A poll finds that voters overwhelmingly support a number of Gov. andrew Cuomo’s priorities for 2016, but New Yorkers still hold mixed views about the governor himself.
Steve Greenberg, spokesman for Siena College’s Research Institute, says 89 percent of New Yorkers view corruption at the state Capitol as a serious problem. He says the issue has moved up on voter’s agenda, when at this time last year it was a low priority. That was before the headline grabbing scandals of 2015, which featured the arrest and conviction of both majority party legislative leaders on multiple corruption charges.
Voters still care more about education, job creation and taxes, than they do about fixing Albany. But there is majority support for proposals including stripping pensions from lawmakers who are convicted felons, converting to a full time legislature and banning outside income, and closing a campaign finance loophole that allows donors to create limited liability companies to skirt donation limits.
Cuomo outlined those priorities in his recent State of the State message.
“Recent acts have undermined the public’s trust in government,” Cuomo said on January 13.
The governor faces opposition in the legislature. Senate Republican Leader John Flanagan says he still values a part time legislature where members work in other fields, but is open to talking about improvements in ethics .
“I don’t believe in a ban on outside income,” said Flanagan.
But he said “you’d have to be a fool” to want the status quo to remain, and he says his members are considering the governor’s other proposals.
“The devil is in the details, like anything else,” Flanagan said.
Assembly Democrats have said they will make some changes in their ethical procedures, but have not yet settled on the details.
Voters also back the governor’s plan to phase in a $15 minimum wage statewide, and by an even greater margin, want paid family leave.
Social justice activists, gathered for a weekly Moral Monday protest outside the governor’s office. Blue Carreker with Citizen Action, says she’s not surprised by the support .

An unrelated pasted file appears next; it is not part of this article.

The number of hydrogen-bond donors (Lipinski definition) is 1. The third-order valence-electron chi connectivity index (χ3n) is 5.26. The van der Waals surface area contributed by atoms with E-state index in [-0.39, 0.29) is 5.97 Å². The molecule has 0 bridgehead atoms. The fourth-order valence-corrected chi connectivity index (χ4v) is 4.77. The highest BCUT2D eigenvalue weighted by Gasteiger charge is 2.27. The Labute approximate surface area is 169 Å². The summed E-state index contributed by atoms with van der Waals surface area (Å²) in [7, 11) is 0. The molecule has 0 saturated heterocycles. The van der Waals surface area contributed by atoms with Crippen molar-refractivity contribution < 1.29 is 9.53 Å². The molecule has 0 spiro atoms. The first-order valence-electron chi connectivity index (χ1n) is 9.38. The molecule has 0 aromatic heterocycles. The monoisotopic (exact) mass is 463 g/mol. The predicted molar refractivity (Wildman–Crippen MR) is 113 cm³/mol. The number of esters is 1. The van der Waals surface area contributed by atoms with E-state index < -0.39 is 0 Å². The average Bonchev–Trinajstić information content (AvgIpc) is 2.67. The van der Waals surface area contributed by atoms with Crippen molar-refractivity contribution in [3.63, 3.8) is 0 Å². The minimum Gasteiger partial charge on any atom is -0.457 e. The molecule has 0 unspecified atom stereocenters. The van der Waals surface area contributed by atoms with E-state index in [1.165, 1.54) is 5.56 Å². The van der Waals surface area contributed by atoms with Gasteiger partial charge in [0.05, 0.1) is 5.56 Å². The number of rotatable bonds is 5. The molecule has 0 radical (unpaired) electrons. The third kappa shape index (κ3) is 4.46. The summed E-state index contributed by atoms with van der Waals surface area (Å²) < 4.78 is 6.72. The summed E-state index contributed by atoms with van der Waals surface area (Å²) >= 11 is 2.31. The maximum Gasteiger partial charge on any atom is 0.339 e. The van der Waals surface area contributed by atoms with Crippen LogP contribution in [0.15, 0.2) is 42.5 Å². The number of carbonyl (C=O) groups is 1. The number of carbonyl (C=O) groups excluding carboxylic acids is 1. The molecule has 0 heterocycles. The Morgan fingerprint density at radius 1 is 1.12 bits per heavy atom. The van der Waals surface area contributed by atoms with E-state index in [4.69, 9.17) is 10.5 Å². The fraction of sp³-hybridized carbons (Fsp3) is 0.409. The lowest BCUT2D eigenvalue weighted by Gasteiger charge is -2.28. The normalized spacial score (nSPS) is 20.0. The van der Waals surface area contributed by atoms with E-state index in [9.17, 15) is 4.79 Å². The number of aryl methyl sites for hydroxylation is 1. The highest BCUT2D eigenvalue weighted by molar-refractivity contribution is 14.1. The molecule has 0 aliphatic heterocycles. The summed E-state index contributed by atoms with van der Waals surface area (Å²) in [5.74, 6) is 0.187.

“The only surprise may come to some of the people in halls here who seem to think that there is a question about this,” Carreker said. “People who are living day to day know the cost of providing the essentials to their families.”
Senate GOP Leader Flanagan says there is currently not enough support among Republican senators for the $15 minimum wage proposal. He says many small businesses would suffer under the higher labor costs.
“It’s not just one dimensional,” said Flanagan, who says he is also seeking improvements in workforce development and business regulations.
“All things that have an effect on people’s abilities to start, grow a business and prosper,” Flanagan said.
Despite the popularity of his ideas, Cuomo remains stuck in the polls. Since early last summer, around 50 percent of New Yorkers have said they personally view him favorably, while his job performance rating has been stuck at around 40 percent. Greenberg says 58 percent now say that the governor is not doing a good job in office.
“We have a governor in his second term,” Greenberg said. “Voters have essentially made the determination, they like the guy, they don’t like the guy.”
The next gubernatorial race is not for another two years, but Greenberg says with a two-to-one Democratic enrollment, and a hefty campaign war chest, the governor does not need to be worried about his re election chances.
Cuomo in his budget proposed a number of big infrastructure projects. The poll finds while most people want the state to spend money to upgrade the airports, the majority find the estimated $3 billion price tag to upgrade Penn Station to be too high.